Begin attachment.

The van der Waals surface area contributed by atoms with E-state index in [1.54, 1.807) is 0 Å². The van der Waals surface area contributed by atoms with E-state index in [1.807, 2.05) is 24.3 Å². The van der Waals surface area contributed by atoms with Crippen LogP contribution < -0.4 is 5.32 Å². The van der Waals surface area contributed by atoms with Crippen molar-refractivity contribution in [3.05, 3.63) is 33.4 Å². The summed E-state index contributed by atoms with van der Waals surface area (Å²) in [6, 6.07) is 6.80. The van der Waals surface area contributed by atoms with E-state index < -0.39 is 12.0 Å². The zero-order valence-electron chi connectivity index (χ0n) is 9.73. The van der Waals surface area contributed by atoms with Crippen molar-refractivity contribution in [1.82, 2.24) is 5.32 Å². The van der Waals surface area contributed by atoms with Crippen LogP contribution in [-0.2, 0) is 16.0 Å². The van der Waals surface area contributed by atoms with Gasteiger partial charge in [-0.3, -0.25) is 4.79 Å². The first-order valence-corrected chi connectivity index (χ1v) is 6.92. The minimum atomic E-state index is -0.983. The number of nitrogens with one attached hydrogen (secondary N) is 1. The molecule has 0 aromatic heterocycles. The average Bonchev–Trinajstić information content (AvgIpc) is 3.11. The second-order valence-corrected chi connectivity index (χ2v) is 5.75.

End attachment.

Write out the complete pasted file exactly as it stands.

The van der Waals surface area contributed by atoms with E-state index in [1.54, 1.807) is 0 Å². The van der Waals surface area contributed by atoms with E-state index in [1.807, 2.05) is 24.3 Å². The van der Waals surface area contributed by atoms with Crippen LogP contribution < -0.4 is 5.32 Å². The van der Waals surface area contributed by atoms with Crippen molar-refractivity contribution in [3.05, 3.63) is 33.4 Å². The summed E-state index contributed by atoms with van der Waals surface area (Å²) in [6, 6.07) is 6.80. The van der Waals surface area contributed by atoms with E-state index < -0.39 is 12.0 Å². The zero-order valence-electron chi connectivity index (χ0n) is 9.73. The van der Waals surface area contributed by atoms with Crippen molar-refractivity contribution in [1.82, 2.24) is 5.32 Å². The van der Waals surface area contributed by atoms with Crippen LogP contribution in [-0.2, 0) is 16.0 Å². The van der Waals surface area contributed by atoms with Gasteiger partial charge in [-0.3, -0.25) is 4.79 Å². The first-order valence-corrected chi connectivity index (χ1v) is 6.92. The minimum atomic E-state index is -0.983. The number of nitrogens with one attached hydrogen (secondary N) is 1. The molecule has 0 aromatic heterocycles. The average Bonchev–Trinajstić information content (AvgIpc) is 3.11. The second-order valence-corrected chi connectivity index (χ2v) is 5.75.